Home January 2012 Wedding Wisdom

Wedding Wisdom

When I got engaged, a friend of mine joked, “I don’t know why they call it an engagement.  Are you going off to war or something?”
That friend was single.  She had no idea.
Slaying dragons would have been a pleasure compared to what I faced: Over-the-top wedding planners, a venue with restrictions up the yin yang, a groom who didn’t want to wear a boutonniere for fear of being “girly” and an elusive DJ who showed up only two days before the event.
I may have joked at first about how I wanted a samurai sword as an engagement present – since I was “the bride,” I craved a blade like Uma Thurman wielded in the film Kill Bill – but halfway through the planning process, I felt like it was required.
Despite the troubles, my mother offered me sage advice: “No matter what happens, at the end of the day you and Ari will be married.  That’s what counts.”  Score one for mom: Her advice held true, and we made it under the chuppah.
There were plenty of issues, but it was a beautiful, fun and significant affair, and the seeds of our life together were sown with simple wisdom.  Here are some of my tips to survive your own march off to war:
•     Train for your marriage by taking prenuptial classes.  Many officiants require them, but you should go even if it isn’t mandatory.  They will arm you with the best tools to work with your spouse through difficult times.  Trust me, “wedded bliss” can get very rocky.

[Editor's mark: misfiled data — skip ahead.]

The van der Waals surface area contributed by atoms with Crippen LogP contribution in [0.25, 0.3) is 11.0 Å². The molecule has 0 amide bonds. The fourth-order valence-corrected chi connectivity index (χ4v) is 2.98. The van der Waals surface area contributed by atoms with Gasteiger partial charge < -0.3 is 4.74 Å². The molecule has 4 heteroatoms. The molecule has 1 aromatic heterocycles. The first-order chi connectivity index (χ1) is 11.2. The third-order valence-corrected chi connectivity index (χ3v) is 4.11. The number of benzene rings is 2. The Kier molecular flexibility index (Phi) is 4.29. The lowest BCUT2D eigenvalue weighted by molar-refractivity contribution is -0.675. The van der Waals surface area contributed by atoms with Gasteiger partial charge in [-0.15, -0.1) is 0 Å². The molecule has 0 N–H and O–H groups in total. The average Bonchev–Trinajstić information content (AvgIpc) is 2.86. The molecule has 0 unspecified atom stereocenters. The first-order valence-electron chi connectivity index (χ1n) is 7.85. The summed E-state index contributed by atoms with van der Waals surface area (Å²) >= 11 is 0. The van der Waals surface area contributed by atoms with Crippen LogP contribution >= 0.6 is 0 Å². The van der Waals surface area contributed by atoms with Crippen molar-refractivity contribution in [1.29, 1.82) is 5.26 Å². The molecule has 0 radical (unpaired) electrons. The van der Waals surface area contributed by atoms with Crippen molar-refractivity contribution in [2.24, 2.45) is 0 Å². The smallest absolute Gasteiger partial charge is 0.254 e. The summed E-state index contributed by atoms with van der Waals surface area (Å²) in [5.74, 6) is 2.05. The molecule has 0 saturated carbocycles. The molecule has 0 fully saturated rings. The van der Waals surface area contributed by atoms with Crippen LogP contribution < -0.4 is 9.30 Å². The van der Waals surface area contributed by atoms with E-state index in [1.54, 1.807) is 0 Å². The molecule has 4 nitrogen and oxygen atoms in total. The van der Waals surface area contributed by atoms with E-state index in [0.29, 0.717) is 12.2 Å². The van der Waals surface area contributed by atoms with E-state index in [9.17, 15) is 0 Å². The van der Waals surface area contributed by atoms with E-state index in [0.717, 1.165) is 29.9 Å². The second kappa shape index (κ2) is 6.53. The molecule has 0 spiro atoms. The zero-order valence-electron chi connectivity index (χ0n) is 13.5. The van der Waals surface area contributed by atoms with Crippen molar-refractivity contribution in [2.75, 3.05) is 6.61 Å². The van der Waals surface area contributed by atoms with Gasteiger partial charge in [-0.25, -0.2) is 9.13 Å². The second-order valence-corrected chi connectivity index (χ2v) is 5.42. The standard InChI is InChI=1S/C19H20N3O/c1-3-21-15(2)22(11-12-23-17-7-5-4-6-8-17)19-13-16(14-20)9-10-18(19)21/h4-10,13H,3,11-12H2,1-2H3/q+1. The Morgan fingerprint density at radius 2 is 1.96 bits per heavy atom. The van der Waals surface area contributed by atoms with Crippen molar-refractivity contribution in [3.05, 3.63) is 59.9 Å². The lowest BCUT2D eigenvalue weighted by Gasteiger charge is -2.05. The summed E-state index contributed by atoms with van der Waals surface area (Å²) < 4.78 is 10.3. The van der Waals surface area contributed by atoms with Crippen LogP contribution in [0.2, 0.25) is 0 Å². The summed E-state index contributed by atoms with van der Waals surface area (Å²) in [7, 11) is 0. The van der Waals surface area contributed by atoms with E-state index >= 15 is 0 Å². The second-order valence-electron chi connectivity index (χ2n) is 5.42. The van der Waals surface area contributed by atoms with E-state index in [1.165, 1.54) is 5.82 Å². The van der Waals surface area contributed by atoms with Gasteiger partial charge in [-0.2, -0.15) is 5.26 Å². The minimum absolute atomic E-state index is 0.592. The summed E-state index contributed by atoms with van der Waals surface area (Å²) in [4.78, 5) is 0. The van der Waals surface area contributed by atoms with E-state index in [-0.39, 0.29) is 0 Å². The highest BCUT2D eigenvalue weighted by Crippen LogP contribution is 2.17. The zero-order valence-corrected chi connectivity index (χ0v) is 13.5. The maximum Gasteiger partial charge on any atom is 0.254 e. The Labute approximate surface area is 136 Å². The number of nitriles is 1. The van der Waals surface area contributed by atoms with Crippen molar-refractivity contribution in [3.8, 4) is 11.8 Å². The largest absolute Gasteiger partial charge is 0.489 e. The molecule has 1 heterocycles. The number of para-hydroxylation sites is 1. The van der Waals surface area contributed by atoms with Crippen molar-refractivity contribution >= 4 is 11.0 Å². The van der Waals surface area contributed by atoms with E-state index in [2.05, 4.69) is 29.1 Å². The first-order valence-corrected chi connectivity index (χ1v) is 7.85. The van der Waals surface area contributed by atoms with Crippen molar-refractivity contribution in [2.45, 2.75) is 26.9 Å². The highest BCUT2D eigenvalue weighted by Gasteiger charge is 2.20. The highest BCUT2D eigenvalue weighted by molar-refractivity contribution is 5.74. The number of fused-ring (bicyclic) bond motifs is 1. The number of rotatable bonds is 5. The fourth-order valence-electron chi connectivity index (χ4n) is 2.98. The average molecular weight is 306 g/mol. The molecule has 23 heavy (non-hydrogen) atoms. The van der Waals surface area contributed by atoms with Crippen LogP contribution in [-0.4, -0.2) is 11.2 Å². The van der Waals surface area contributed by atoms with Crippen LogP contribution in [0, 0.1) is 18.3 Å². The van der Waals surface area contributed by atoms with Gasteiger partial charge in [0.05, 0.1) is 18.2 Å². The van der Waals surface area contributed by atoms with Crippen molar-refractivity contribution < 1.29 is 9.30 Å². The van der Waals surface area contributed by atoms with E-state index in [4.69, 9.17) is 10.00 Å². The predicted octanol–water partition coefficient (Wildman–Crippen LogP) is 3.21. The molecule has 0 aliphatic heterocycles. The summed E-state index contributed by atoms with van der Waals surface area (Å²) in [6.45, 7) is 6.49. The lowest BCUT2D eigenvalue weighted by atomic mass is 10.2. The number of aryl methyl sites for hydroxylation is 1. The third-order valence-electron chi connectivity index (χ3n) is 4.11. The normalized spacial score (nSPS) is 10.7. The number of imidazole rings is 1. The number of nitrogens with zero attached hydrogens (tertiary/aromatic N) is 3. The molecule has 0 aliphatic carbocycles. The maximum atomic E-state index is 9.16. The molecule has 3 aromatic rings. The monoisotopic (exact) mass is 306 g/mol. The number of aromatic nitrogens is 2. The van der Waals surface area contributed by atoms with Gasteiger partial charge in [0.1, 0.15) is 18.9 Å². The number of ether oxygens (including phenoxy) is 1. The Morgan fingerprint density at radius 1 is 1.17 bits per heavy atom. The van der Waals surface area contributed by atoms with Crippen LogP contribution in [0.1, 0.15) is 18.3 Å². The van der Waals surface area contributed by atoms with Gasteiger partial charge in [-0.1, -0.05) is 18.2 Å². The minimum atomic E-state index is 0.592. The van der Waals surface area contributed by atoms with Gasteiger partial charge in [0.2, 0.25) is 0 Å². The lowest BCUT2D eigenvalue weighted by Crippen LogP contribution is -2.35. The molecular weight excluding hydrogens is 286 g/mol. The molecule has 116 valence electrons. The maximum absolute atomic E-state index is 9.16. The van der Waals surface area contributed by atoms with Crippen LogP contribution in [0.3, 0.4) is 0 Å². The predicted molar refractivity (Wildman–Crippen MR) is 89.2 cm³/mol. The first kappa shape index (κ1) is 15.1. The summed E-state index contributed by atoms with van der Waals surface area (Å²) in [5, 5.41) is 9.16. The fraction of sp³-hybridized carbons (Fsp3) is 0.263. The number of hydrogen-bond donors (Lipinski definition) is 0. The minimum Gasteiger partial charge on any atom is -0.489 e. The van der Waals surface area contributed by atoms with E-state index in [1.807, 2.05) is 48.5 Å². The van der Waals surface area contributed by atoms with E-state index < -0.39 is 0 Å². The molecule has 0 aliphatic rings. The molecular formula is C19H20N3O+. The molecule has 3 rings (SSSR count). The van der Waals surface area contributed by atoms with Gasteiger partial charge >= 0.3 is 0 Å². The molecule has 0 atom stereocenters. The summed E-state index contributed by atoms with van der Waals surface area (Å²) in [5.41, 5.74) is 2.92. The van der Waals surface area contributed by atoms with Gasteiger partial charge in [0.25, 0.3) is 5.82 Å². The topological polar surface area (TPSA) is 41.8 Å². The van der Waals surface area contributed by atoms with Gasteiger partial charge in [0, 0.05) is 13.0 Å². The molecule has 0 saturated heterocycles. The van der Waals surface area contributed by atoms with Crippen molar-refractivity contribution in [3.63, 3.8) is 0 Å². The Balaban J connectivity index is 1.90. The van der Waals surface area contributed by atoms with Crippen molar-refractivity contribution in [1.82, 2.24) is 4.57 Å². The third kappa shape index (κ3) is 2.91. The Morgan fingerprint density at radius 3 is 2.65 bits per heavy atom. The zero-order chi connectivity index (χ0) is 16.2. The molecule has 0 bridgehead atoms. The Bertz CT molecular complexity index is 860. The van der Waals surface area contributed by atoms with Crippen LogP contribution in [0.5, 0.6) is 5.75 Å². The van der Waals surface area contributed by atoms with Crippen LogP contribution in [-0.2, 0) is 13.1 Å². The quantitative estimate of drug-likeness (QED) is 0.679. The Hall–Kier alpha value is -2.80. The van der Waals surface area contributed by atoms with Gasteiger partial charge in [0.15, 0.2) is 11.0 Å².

•    Any big event triggers the best and the worst in people.  Everyone will have ideas.  In some cases, I found it was based on what people wanted for their weddings but never received.  There are plenty of good ideas, but the final decisions are yours.
•     That being said, it’s not all about you.  There is a name for those lovely ladies who think “this is MY day”: bridezilla.  Instead of battling dragons, you become one.
•     Keep those who love you on your side.  They are your strongest allies and best equipped to hold your ego – not to mention sanity – in check.  Family, friends and occasionally your wedding planner will provide plenty of support.  But don’t take advantage of them: they aren’t required to be there for every little thing.
•     Don’t forget where you came from.  Your family roots can provide great strength during a time of significant change and emotional upheaval.  Jewish and cultural rituals gave me clarity and determination that lasted through my wedding day.  If you don’t know of any, ask a family member or do some research.
•     You will get cold feet.  Every bride has them. They seem to surface about three weeks before, and are completely normal.
•     Don’t let the little things distract you.  In a year, no one will remember what color your tablecloths were. They will remember if they had a good time.
•    After the battle is won and your wedding has come to its conclusion, you will get depressed. We all do.  It’s important to remember that your “big day” is just that – one day.  Your marriage should last a lifetime, so don’t get so carried away with planning that you forget why you’re standing around in that white dress.

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